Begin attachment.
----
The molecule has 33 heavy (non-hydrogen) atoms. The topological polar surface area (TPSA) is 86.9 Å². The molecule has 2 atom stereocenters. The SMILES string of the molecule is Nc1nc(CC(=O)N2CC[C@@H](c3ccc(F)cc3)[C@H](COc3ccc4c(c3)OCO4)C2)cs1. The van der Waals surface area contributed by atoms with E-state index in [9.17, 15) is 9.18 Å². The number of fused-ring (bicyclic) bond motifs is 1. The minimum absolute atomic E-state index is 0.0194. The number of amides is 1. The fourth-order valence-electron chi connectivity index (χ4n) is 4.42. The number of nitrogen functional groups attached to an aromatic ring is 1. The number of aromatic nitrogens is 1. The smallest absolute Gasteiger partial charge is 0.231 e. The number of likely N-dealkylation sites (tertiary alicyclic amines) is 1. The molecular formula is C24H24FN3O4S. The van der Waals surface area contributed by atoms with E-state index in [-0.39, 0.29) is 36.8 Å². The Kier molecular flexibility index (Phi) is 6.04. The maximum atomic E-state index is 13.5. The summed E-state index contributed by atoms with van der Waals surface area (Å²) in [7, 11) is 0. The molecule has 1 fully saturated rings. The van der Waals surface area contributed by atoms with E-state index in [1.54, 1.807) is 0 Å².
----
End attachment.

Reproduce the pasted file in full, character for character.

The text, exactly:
The molecule has 33 heavy (non-hydrogen) atoms. The topological polar surface area (TPSA) is 86.9 Å². The molecule has 2 atom stereocenters. The SMILES string of the molecule is Nc1nc(CC(=O)N2CC[C@@H](c3ccc(F)cc3)[C@H](COc3ccc4c(c3)OCO4)C2)cs1. The van der Waals surface area contributed by atoms with E-state index in [9.17, 15) is 9.18 Å². The number of fused-ring (bicyclic) bond motifs is 1. The minimum absolute atomic E-state index is 0.0194. The number of amides is 1. The fourth-order valence-electron chi connectivity index (χ4n) is 4.42. The number of nitrogen functional groups attached to an aromatic ring is 1. The number of aromatic nitrogens is 1. The smallest absolute Gasteiger partial charge is 0.231 e. The number of likely N-dealkylation sites (tertiary alicyclic amines) is 1. The molecular formula is C24H24FN3O4S. The van der Waals surface area contributed by atoms with E-state index in [-0.39, 0.29) is 36.8 Å². The Kier molecular flexibility index (Phi) is 6.04. The maximum atomic E-state index is 13.5. The summed E-state index contributed by atoms with van der Waals surface area (Å²) in [7, 11) is 0. The molecule has 1 fully saturated rings. The van der Waals surface area contributed by atoms with E-state index in [1.54, 1.807) is 0 Å².